Taken as a whole the configuration and processes between ISE and the Network Access devices (NADs, which are Switches, and Wireless LAN Controllers) is quite complex, especially in the case of the switches.  Trying to troubleshoot by staring at pages and pages of config, and making random google searches is going to be slow and painful.  It’s much better to understand the information flow and dependencies, and using the device output to logically deduce where the problem lies.

Lab Setup

Network Topology

This is the toplogy we’re going to use for our example. It’s a cobbled together lab.  ISE is running in a remote location, the vWLC is running in esxi on an intel NUC in my home lab.

ISE Configuration

Our ISE configuration is going to as simple as I can make it. This will be our policy:

Policy Sets

There will be separate policy sets for wired and wireless for the sake of clarity.

Authentication policy

  • Mac Address Bypass (MAB)
    Continue if authentication fails

Authorization Policy

  • IT – MAC addresses in the IT group get full access to the network
  • GUEST – Guest users Will have access to the internet only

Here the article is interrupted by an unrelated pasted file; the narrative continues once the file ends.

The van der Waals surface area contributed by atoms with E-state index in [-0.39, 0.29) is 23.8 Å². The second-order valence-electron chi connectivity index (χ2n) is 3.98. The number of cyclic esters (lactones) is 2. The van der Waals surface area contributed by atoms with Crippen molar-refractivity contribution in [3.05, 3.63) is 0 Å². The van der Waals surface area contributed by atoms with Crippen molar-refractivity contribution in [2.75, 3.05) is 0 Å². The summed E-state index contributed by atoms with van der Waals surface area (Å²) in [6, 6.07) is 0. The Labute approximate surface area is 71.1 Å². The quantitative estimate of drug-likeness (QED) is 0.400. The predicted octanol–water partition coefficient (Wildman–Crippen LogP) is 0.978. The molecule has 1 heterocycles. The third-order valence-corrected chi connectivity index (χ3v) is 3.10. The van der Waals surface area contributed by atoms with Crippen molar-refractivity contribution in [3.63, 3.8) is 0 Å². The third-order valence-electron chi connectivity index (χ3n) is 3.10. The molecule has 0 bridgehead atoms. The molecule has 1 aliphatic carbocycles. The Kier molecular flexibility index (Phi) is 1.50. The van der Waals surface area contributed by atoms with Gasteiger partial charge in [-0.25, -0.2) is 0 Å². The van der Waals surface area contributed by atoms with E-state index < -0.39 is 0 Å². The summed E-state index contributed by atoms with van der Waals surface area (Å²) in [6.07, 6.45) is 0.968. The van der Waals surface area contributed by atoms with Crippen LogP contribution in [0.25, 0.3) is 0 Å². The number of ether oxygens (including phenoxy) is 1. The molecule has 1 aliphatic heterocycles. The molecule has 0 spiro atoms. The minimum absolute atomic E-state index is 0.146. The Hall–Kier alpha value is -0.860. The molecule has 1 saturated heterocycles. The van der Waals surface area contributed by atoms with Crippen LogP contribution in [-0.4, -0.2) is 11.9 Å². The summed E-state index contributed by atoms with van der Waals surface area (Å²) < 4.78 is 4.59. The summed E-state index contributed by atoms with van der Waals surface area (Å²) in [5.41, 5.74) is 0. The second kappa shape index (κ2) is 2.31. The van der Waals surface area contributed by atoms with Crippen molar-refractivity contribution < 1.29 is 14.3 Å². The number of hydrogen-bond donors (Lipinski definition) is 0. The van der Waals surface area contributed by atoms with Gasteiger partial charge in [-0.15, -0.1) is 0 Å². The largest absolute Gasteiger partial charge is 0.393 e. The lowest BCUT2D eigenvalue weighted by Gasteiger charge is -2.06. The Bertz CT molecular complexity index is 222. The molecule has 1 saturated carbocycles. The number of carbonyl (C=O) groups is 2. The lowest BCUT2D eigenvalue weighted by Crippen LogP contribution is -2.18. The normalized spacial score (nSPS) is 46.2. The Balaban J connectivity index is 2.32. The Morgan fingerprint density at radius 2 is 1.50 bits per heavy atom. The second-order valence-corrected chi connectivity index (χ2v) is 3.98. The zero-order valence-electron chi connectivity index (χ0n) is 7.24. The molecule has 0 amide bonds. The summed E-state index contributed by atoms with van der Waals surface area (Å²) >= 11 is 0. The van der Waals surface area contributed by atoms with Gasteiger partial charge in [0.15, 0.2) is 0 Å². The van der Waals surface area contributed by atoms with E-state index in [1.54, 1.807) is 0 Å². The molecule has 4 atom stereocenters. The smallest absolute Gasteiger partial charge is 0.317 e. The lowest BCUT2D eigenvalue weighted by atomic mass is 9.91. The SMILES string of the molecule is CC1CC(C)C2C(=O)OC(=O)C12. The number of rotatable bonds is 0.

• Webauth Redirect – If the connecting device is unknown to ISE, we’ll:
    • Apply an ACL that restricts network access to the bare minimum
    • Redirect the user to a registration portal.

Guest Registration Portal Configuration

To keep things simple, we’re going to allow self registration, which is not something you would normally do.  After registering, the MAC address of the user’s device will be placed in the GuestEndpoints Group, which is the default for ISE.

 

WebAuth Redirect process flow

At a high level a basic flow works like this:

  1. Unkown device connects to network
  2. ISE returns a result to the Network Access Device (NAD) with a redirect URL.
  3. when the user tries to connect to a website the NAD intercepts the HTTP get request and returns a 302 redirect, pointing towards the web portal on ISE.  The redirect also contains the Radius session ID and the original url the user was trying to reach.
  4. The user and device are onboarded.
    1. in the case of guests, the mac address of the device is stored in the endpoint database and associated with a guest endpoint group
    2. for BYOD, the device will be issued a certificate for dot1x authentication
  5. after onboarding, ISE will send a Change of Authorization (CoA) to the NAD.  This re-triggers the authentication process as if the user had just connected.
  6. Because the Device is now known to ISE, it should match an authorization rule, giving the device network access.

Troubleshooting workflow

To troubleshoot efficiently, it’s important to have a workflow that produces consistent results, then you need to trust it!  It can be tempting to take shots in the dark hoping for the quick fix, but in the long run a process oriented approach will be consistently more productive and less stressful.

Troubleshooting workflow summary:

  1. Trigger the process
    1. connect to network
    2. issue http get via web brower